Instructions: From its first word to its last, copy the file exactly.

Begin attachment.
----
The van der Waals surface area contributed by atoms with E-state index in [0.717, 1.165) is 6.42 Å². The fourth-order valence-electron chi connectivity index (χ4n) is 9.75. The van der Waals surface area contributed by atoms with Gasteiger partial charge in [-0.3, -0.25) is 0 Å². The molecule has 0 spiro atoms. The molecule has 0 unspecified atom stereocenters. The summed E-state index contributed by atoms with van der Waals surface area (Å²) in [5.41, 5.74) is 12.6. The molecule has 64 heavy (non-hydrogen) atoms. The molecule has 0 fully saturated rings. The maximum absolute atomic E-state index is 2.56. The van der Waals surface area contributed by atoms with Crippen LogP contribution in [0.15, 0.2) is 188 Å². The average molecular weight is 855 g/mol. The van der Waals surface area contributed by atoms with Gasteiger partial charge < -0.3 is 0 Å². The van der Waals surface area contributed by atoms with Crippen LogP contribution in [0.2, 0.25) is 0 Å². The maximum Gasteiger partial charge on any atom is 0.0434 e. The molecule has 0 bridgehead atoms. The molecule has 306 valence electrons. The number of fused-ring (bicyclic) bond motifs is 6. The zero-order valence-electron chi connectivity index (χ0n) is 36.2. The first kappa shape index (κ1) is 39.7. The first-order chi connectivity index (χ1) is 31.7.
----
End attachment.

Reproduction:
The van der Waals surface area contributed by atoms with E-state index in [0.717, 1.165) is 6.42 Å². The fourth-order valence-electron chi connectivity index (χ4n) is 9.75. The van der Waals surface area contributed by atoms with Gasteiger partial charge in [-0.3, -0.25) is 0 Å². The molecule has 0 spiro atoms. The molecule has 0 unspecified atom stereocenters. The summed E-state index contributed by atoms with van der Waals surface area (Å²) in [5.41, 5.74) is 12.6. The molecule has 64 heavy (non-hydrogen) atoms. The molecule has 0 fully saturated rings. The maximum absolute atomic E-state index is 2.56. The van der Waals surface area contributed by atoms with Crippen LogP contribution in [0.15, 0.2) is 188 Å². The average molecular weight is 855 g/mol. The van der Waals surface area contributed by atoms with Gasteiger partial charge < -0.3 is 0 Å². The van der Waals surface area contributed by atoms with Crippen LogP contribution in [0.2, 0.25) is 0 Å². The maximum Gasteiger partial charge on any atom is 0.0434 e. The molecule has 0 bridgehead atoms. The molecule has 306 valence electrons. The number of fused-ring (bicyclic) bond motifs is 6. The zero-order valence-electron chi connectivity index (χ0n) is 36.2. The first kappa shape index (κ1) is 39.7. The first-order chi connectivity index (χ1) is 31.7.